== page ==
Guest post by Jeff Mosenkis of Innovations for Poverty Action
- The animation above comes from a cool page of causal inference animations by Nick Huntington-Klein (h/t Alex Tabarrok), which go through, step-by-step with scatterplots, how different methods work. Alex was one of many who offered helpful tips for getting through undergrad econometrics.
- Call for papers for the Y-Rise conference Dec 15-21 on the science of scaling promising interventions. They have research networks looking at broad questions (Political Economy; Evidence Aggregation/External Validity; Macro, Growth, & Welfare Effects of Policy Interventions; and Spillovers, Network & Equilibrium Effects), as well as working groups on three promising intervention areas (seasonal poverty, informational failures, and improving agricultural extension). Submission deadline Oct 2.
- Bloomberg has an article and short video following a driver for Jumia, Nigeria’s equivalent of Amazon.com. One commonality between Jumia and Amazon’s private delivery network in the U.S. seems to be high pressure and risk shifted from the firms onto the drivers.
- Here are two good econ and two non-econ but fun podcasts:
- The St. Louis Fed Women in Economics Podcast (Apple), interviewed Anna Opoku-Agyeman and Fanta Traore about their work with the Sadie Collective, which gets more black women involved in Economics (one sobering statistic I learned, in 2017 seven out of 1,150 Ph.D.s in economics awarded were to black women.)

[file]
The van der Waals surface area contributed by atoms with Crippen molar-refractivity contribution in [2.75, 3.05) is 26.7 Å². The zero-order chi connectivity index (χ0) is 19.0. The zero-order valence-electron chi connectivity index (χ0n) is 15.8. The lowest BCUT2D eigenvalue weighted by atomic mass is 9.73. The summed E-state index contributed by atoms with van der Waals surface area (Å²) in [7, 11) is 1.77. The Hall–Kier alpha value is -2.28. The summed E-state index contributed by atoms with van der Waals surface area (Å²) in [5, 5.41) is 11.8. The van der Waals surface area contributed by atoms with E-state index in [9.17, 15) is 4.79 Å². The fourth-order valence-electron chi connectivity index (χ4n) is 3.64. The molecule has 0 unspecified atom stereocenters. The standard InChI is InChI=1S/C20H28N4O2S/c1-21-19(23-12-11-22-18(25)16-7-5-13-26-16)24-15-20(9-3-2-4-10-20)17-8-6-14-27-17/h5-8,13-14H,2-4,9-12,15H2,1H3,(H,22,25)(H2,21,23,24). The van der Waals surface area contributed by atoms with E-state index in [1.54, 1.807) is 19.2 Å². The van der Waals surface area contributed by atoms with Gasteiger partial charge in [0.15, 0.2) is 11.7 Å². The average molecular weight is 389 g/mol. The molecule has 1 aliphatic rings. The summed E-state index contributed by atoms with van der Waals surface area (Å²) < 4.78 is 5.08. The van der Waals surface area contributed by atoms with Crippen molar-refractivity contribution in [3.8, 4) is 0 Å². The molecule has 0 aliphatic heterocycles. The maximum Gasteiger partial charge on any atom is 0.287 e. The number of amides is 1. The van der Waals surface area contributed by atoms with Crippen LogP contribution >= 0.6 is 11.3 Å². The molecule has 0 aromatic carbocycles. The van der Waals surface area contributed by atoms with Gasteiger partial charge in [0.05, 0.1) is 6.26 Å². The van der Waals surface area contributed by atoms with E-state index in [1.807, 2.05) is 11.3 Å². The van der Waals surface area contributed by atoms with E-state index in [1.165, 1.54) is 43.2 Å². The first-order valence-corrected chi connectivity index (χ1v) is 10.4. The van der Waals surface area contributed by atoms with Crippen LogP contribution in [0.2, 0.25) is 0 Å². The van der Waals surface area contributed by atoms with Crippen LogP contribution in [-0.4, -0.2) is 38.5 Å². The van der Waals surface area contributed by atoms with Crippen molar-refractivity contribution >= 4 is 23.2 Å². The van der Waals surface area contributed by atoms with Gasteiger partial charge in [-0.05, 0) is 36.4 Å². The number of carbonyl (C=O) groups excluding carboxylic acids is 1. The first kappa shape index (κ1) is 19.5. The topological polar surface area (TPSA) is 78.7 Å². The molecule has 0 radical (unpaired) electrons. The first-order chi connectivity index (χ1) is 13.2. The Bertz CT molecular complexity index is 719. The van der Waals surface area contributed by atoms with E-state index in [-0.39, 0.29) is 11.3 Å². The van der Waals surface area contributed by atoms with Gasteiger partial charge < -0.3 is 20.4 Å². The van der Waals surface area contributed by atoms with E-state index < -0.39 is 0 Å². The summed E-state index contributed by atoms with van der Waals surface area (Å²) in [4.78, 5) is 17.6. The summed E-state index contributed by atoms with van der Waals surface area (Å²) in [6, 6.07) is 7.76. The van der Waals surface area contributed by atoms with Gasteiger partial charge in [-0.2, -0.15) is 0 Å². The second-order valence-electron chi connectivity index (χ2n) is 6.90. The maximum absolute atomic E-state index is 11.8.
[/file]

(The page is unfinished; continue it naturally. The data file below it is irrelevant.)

- Today, from NPR Planet Money’s The Indicator (Apple), the fascinating life of economist Edith Penrose. She helped colleagues escape the Nazis in Europe, worked with Eleanor Roosevelt on the Universal Declaration of Human Rights, earned a Ph.D. in Economics in 1950, and later ended up in Baghdad studying the oil industry. Penrose’s understanding of firms as dynamic creative organizations advanced how economists think about how businesses grow. You can read more in Tyler Cowen’s review of her biography.
- Dave Chang (the chef behind Momofuku) has an interview podcast, I enjoyed one from a few months ago interviewing Michael Shur (Apple), who’s behind the TV show The Good Place (as well as Parks and Rec and The Office), about making ethics and philosophy funny and appealing to a broad audience (and lots of other stuff in their lives).
- NPR’s Rough Translation (Apple) is one of my favorites, The Man Who Sedated Eichman (Apple), is about the late anesthesiologist who sedated Adolph Eichman to be kidnapped out of Argentina and stand trial, and why he refused to ever talk about it (it’s more complicated than you might think).
- And a fun web cartoon, Mzungus in Development and Governments, is a satirical look at expat researchers and development workers, I couldn’t pick just one frame but it’s well done. After you’re done reading what’s already up there, you can subscribe by email for updates, or follow the adventures on twitter & Facebook. Make sure to share it in your expat FB groups).